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Chapter 1

      When he was nearly thirteen, my brother Jem got his arm badly broken at the elbow.

  When it healed, and Jem’s fears of never being able to play football were assuaged, hewas seldom self-conscious about his injury. His left arm was somewhat shorter than hisright; when he stood or walked, the back of his hand was at right angles to his body, histhumb parallel to his thigh. He couldn’t have cared less, so long as he could pass andpunt.

  When enough years had gone by to enable us to look back on them, we sometimesdiscussed the events leading to his accident. I maintain that the Ewells started it all, butJem, who was four years my senior, said it started long before that. He said it began thesummer Dill came to us, when Dill first gave us the idea of making Boo Radley comeout.

  I said if he wanted to take a broad view of the thing, it really began with AndrewJackson. If General Jackson hadn’t run the Creeks up the creek, Simon Finch wouldnever have paddled up the Alabama, and where would we be if he hadn’t? We were fartoo old to settle an argument with a fist-fight, so we consulted Atticus. Our father said wewere both right.

  Being Southerners, it was a source of shame to some members of the family that wehad no recorded ancestors on either side of the Battle of Hastings. All we had wasSimon Finch, a fur-trapping apothecary from Cornwall whose piety was exceeded onlyby his stinginess. In England, Simon was irritated by the persecution of those who calledthemselves Methodists at the hands of their more liberal brethren, and as Simon calledhimself a Methodist, he worked his way across the Atlantic to Philadelphia, thence toJamaica, thence to Mobile, and up the Saint Stephens. Mindful of John Wesley’sstrictures on the use of many words in buying and selling, Simon made a pile practicingmedicine, but in this pursuit he was unhappy lest he be tempted into doing what heknew was not for the glory of God, as the putting on of gold and costly apparel. SoSimon, having forgotten his teacher’s dictum on the possession of human chattels,bought three slaves and with their aid established a homestead on the banks of theAlabama River some forty miles above Saint Stephens. He returned to Saint Stephensonly once, to find a wife, and with her established a line that ran high to daughters.

  Simon lived to an impressive age and died rich.

  It was customary for the men in the family to remain on Simon’s homestead, Finch’sLanding, and make their living from cotton. The place was self-sufficient: modest incomparison with the empires around it, the Landing nevertheless produced everythingrequired to sustain life except ice, wheat flour, and articles of clothing, supplied by river-boats from Mobile.

  Simon would have regarded with impotent fury the disturbance between the North andthe South, as it left his descendants stripped of everything but their land, yet the traditionof living on the land remained unbroken until well into the twentieth century, when myfather, Atticus Finch, went to Montgomery to read law, and his younger brother went toBoston to study medicine. Their sister Alexandra was the Finch who remained at theLanding: she married a taciturn man who spent most of his time lying in a hammock bythe river wondering if his trot-lines were full.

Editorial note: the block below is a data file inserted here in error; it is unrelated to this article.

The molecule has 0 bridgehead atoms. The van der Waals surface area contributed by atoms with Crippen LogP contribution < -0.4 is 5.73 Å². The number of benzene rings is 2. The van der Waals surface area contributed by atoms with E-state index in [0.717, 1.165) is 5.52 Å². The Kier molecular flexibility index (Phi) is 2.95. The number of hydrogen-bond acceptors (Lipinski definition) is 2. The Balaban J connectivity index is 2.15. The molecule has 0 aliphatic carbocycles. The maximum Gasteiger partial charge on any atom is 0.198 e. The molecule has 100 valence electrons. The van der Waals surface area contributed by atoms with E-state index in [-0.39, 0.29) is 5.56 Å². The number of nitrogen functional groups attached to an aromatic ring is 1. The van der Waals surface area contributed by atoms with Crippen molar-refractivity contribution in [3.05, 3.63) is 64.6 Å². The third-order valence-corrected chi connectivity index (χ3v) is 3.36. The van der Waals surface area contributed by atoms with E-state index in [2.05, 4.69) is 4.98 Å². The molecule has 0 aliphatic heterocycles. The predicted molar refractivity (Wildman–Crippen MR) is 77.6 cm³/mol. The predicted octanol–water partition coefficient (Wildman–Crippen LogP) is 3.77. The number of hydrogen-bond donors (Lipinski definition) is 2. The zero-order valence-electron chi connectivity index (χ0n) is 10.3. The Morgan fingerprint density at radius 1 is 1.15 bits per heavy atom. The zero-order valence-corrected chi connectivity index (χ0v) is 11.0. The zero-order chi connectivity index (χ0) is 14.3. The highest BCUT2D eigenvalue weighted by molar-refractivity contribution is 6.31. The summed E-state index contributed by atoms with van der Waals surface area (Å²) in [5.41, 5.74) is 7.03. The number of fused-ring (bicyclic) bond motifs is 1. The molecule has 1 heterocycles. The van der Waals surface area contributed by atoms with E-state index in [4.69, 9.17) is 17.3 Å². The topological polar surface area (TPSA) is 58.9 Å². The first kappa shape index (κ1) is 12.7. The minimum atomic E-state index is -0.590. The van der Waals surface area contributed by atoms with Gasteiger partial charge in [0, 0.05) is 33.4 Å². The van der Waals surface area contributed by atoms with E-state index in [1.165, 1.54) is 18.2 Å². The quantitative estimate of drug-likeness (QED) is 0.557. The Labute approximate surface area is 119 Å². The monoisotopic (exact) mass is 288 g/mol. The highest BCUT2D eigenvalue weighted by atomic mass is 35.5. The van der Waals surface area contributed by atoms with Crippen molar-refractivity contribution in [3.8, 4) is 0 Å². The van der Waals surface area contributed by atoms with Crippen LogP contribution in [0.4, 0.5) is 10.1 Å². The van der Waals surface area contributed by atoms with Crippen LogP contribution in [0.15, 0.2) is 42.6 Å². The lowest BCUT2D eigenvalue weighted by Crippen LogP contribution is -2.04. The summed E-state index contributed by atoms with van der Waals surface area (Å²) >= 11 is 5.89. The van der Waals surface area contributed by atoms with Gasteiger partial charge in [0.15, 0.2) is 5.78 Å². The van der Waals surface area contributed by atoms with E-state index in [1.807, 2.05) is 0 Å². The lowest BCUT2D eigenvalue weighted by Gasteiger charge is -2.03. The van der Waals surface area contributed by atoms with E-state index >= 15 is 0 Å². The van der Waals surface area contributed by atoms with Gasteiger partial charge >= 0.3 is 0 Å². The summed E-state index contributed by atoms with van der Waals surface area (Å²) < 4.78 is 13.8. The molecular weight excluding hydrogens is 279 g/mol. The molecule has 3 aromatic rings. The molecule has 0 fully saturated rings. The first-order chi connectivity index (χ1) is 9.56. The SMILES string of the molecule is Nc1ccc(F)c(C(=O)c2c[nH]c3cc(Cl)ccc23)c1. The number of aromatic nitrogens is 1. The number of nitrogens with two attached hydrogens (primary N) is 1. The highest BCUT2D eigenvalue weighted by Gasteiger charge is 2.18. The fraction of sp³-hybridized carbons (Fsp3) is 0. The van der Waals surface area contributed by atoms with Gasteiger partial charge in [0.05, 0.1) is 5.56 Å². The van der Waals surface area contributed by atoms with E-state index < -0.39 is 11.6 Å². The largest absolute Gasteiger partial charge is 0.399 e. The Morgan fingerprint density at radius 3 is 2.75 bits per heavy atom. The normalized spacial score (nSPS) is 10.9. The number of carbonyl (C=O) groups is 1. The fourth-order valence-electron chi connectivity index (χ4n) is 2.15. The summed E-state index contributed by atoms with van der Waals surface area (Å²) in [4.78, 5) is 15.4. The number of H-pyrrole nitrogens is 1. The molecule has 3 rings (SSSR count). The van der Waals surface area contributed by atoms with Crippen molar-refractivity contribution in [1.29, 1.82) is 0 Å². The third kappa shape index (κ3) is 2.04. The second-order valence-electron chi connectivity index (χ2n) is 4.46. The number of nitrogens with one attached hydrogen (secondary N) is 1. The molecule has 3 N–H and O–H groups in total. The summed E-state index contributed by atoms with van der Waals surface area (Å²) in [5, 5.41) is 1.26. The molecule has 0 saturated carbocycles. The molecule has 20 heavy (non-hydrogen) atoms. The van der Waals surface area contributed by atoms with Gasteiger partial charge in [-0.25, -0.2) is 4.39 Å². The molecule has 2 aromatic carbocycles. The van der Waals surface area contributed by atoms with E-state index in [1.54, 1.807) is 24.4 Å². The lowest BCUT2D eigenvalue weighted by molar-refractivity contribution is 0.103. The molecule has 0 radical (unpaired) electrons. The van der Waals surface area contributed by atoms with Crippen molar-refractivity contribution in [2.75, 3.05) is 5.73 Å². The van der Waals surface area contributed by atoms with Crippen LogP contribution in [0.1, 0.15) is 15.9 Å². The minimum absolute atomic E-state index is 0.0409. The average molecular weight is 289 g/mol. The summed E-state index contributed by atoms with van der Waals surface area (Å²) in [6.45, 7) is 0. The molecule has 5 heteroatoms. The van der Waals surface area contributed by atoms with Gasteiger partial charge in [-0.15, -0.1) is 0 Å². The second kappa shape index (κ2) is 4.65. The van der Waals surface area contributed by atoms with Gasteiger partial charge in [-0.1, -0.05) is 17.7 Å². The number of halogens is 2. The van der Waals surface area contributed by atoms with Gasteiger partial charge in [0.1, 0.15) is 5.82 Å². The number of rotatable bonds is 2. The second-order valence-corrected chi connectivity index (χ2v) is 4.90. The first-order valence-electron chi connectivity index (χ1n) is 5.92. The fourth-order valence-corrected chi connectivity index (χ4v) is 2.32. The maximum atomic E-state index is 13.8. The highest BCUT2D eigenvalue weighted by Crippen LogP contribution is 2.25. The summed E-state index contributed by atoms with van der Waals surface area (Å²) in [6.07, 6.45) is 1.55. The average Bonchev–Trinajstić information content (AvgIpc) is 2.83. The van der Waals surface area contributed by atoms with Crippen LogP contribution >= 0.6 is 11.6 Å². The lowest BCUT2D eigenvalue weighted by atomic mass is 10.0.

When my father was admitted to the bar, he returned to Maycomb and began hispractice. Maycomb, some twenty miles east of Finch’s Landing, was the county seat ofMaycomb County. Atticus’s office in the courthouse contained little more than a hat rack,a spittoon, a checkerboard and an unsullied Code of Alabama. His first two clients werethe last two persons hanged in the Maycomb County jail. Atticus had urged them toaccept the state’s generosity in allowing them to plead Guilty to second-degree murderand escape with their lives, but they were Haverfords, in Maycomb County a namesynonymous with jackass. The Haverfords had dispatched Maycomb’s leadingblacksmith in a misunderstanding arising from the alleged wrongful detention of a mare,were imprudent enough to do it in the presence of three witnesses, and insisted that the-son-of-a-bitch-had-it-coming-to-him was a good enough defense for anybody. Theypersisted in pleading Not Guilty to first-degree murder, so there was nothing muchAtticus could do for his clients except be present at their departure, an occasion thatwas probably the beginning of my father’s profound distaste for the practice of criminallaw.

  During his first five years in Maycomb, Atticus practiced economy more than anything;for several years thereafter he invested his earnings in his brother’s education. JohnHale Finch was ten years younger than my father, and chose to study medicine at atime when cotton was not worth growing; but after getting Uncle Jack started, Atticusderived a reasonable income from the law. He liked Maycomb, he was MaycombCounty born and bred; he knew his people, they knew him, and because of SimonFinch’s industry, Atticus was related by blood or marriage to nearly every family in thetown.

  Maycomb was an old town, but it was a tired old town when I first knew it. In rainyweather the streets turned to red slop; grass grew on the sidewalks, the courthousesagged in the square. Somehow, it was hotter then: a black dog suffered on a summer’sday; bony mules hitched to Hoover carts flicked flies in the sweltering shade of the liveoaks on the square. Men’s stiff collars wilted by nine in the morning. Ladies bathedbefore noon, after their three-o’clock naps, and by nightfall were like soft teacakes withfrostings of sweat and sweet talcum.

  People moved slowly then. They ambled across the square, shuffled in and out of thestores around it, took their time about everything. A day was twenty-four hours long butseemed longer. There was no hurry, for there was nowhere to go, nothing to buy and nomoney to buy it with, nothing to see outside the boundaries of Maycomb County. But itwas a time of vague optimism for some of the people: Maycomb County had recentlybeen told that it had nothing to fear but fear itself.